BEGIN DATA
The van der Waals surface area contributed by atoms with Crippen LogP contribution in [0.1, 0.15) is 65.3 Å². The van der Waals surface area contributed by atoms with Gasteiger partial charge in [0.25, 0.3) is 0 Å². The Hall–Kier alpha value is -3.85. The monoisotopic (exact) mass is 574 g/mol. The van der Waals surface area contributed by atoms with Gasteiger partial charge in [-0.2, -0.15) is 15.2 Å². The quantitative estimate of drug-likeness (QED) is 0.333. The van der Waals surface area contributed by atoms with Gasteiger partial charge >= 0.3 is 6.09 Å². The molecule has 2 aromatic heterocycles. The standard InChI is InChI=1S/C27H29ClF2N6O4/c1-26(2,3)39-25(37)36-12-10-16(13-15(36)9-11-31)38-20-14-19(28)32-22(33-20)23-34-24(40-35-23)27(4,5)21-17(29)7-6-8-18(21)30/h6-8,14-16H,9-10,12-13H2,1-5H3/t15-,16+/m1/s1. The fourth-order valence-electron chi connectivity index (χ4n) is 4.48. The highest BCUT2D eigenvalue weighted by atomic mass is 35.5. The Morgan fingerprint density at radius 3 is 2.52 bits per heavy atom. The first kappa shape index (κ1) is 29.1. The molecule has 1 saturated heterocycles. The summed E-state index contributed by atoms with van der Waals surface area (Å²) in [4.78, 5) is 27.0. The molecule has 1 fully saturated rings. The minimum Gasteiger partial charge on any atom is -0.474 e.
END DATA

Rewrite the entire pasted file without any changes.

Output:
The van der Waals surface area contributed by atoms with Crippen LogP contribution in [0.1, 0.15) is 65.3 Å². The van der Waals surface area contributed by atoms with Gasteiger partial charge in [0.25, 0.3) is 0 Å². The Hall–Kier alpha value is -3.85. The monoisotopic (exact) mass is 574 g/mol. The van der Waals surface area contributed by atoms with Gasteiger partial charge in [-0.2, -0.15) is 15.2 Å². The quantitative estimate of drug-likeness (QED) is 0.333. The van der Waals surface area contributed by atoms with Gasteiger partial charge >= 0.3 is 6.09 Å². The molecule has 2 aromatic heterocycles. The standard InChI is InChI=1S/C27H29ClF2N6O4/c1-26(2,3)39-25(37)36-12-10-16(13-15(36)9-11-31)38-20-14-19(28)32-22(33-20)23-34-24(40-35-23)27(4,5)21-17(29)7-6-8-18(21)30/h6-8,14-16H,9-10,12-13H2,1-5H3/t15-,16+/m1/s1. The fourth-order valence-electron chi connectivity index (χ4n) is 4.48. The highest BCUT2D eigenvalue weighted by atomic mass is 35.5. The Morgan fingerprint density at radius 3 is 2.52 bits per heavy atom. The first kappa shape index (κ1) is 29.1. The molecule has 1 saturated heterocycles. The summed E-state index contributed by atoms with van der Waals surface area (Å²) in [4.78, 5) is 27.0. The molecule has 1 fully saturated rings. The minimum Gasteiger partial charge on any atom is -0.474 e.